Wally Byam

Our founder, Wally Byam, built the world’s first Airstream travel trailer in 1929 and founded the company we now know as Airstream in 1931. But long before then, Wally grew up with a curious spirit, an eye for design, and a creed to live a life that put adventure first. Today, the entire Airstream community keeps Wally’s spirit alive and well, carrying out that very same creed every day.

Wally Byam was born July 4, 1896, in Baker City, Oregon. At that time, Baker City was a boom town along the Oregon Trail, which his grandparents had traveled along on their journey out west in a mule-drawn wagon.

Wally was named after his mother Carrie Biswell Byam’s brother Wallace, who died just before Wally’s birth. Wally was only three years old when his father, Dr. Willis Bertram “Bert” Byam, and mother divorced. Bert moved away, and Carrie married a butcher named David T. Davis.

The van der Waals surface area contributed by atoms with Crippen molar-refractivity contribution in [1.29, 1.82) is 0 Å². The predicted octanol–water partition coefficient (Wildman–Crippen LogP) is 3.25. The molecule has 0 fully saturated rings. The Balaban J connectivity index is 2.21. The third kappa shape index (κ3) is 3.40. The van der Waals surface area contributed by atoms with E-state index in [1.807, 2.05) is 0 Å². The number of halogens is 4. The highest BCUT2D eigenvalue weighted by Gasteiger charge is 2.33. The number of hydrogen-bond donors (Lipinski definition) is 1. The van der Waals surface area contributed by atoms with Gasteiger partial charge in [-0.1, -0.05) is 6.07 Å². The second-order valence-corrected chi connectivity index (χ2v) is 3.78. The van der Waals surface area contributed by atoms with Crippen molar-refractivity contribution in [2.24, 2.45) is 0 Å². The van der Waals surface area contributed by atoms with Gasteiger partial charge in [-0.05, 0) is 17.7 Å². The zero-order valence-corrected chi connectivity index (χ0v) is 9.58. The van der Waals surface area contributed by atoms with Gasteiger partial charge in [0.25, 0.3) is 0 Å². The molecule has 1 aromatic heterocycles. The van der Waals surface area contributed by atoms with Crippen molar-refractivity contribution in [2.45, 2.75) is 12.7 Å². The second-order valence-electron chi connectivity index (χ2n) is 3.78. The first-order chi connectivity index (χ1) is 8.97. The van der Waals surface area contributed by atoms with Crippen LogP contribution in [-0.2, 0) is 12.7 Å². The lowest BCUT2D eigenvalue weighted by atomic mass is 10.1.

Wally developed his wanderlust in Oregon, where he spent his childhood surrounded by water, forests, and hills to climb. He worked as a crew member on a sailing fleet, which only encouraged his thirst for travel. Wally also worked with his uncle Roger on a sheep farm in the mountains, where he lived in a wooden wagon towed by a donkey – much like his grandparents before him. Inside the wagon he had a stove, food, water, and everything he needed, which would later inspire his first travel trailer.

When he was 20 years old, Wally’s stepfather was killed in a cattle accident. A few months later, his mother passed away from a heart condition. Wally was on his own. His always-high grades got him into Stanford University, and he worked several jobs to pay his way, graduating with honors in 1921.

After graduating college, Wally used his experience on the Stanford school newspaper to earn him several jobs in advertising and journalism in Los Angeles. On the side, Wally became a publisher, and by the late 1920s, he owned seven magazines. Around that same time, Wally met and married his first wife Marion James. Together they went camping regularly, but Marion never loved sleeping on the ground in a tent.